Big data actually plays a crucial role in online gaming. After it produced $40.6 billion in revenue all around the world last year from just mobile devices alone, the electronics art industry is projected to hit high marks in the next five years.
One of the primary reasons for the success of online and social gaming is big data. Yes, we’ve been able to collect it for quite some time now, but the capabilities of comprehending just how to use big data for monetization and optimization are just coming to fore.
The big companies — such as Microsoft — are seeing the value of data aggregation and acquiring gaming firms, like Minecraft for $2.5 billion, because they already get the significance of big data in the long run and need data-forward firms to help them mine and understand the behavior patterns of its users.
In addition, big data firms are already witnessing the opportunity in online gaming and generating platforms that are tailored to the unique market. The smaller developers often don’t have the marketing resources to compete for a more substantial piece of the pie, nor do they have budgets for data scientists to make sense of all the metrics that they are gathering.
To give you a clearer picture of how huge big data is in the gaming industry today, here are a few statistics and figures that you should ponder on:
- More than 2 billion gamers = 50 Tb of data / day.
- AAA multiplayer titles = about 1Tb of data / day from in-game telemetry.
- Social games = 150Gb of data / day.
- In a typical month, EA hosts about 2.5 billion game sessions, representing about 50 billion minutes of gameplay
- Console Technology
- Connected Jackpots
- Data Progress Recording
How Big Data is Being Used in the Gaming Industry
Here are the top ways data is being used to topple the gaming industry:
1) Game Design
In-game design, big data emphasizes the importance of giving users what they crave for. Utilizing behavioral data to update the game according to what is functioning well means making games that offer a fair challenge, but not something that users would absolutely get frustrated with and just want to walk away.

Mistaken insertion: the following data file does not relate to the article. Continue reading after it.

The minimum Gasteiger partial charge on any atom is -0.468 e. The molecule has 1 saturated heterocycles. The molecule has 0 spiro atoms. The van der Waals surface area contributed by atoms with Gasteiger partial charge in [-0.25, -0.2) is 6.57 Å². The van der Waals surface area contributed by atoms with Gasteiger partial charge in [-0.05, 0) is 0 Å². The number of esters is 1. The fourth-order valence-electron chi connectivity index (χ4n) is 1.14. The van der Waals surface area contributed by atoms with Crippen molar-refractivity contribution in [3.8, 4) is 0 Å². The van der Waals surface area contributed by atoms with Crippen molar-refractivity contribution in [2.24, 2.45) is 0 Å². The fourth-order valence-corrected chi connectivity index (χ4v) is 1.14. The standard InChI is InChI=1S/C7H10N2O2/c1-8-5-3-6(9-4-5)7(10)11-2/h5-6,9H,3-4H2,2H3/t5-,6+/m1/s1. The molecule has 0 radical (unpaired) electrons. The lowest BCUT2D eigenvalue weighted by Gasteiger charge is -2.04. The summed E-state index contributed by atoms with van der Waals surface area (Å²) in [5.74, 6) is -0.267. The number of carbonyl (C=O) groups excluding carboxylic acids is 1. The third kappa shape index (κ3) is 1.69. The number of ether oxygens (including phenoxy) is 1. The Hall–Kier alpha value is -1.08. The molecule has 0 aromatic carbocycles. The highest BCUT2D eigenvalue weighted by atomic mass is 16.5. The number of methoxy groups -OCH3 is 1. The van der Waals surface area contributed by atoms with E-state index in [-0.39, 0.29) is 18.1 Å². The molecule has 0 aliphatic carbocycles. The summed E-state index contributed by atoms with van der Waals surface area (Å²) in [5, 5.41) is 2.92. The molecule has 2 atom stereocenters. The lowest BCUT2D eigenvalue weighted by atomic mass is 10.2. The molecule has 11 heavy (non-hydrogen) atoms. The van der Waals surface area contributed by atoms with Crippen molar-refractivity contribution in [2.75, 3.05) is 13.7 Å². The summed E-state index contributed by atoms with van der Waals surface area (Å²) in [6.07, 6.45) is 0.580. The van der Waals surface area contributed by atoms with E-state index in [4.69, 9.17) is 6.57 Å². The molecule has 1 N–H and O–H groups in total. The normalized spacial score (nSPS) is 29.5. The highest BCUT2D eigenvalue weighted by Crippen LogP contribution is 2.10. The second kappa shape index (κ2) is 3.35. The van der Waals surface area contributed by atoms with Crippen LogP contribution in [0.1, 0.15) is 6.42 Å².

For example, Zynga, the online game developer that is recognized for social games like FarmVille, utilized smart data to better comprehend the importance of giving users what they want. They kept track and recorded user behavior to see how well their games were being played and used that information to adjust and provide users with better gaming experience.
“Graphics and creative storylines are no longer enough,” said the CEO of Cooladata, Dan Schoenbaum. “Today’s online game developers should be investing in the business intelligence to understand user likes, dislikes, what’s off-putting, when they’re leaving and not returning, etc. These behavioral insights are what’s needed for online gaming to become more strategic, and ultimately successful. Game developers and marketers should be chasing after real-time user intelligence, but many don’t know where to begin or how to get started.”
"If people are playing your game and there is something they are frustrated with, the developers can fix it and make the players happy, and the players will continue to stay on the product," added game designer and former pro StarCraft player Sean Plott.
2) Ads That are Personalized
Personalization, 1-to-1 marketing, people-based marketing and other popular buzzwords that describe how marketers everywhere are working to put a stop to insistent, irrelevant advertising campaigns and produce highly targeted interactions.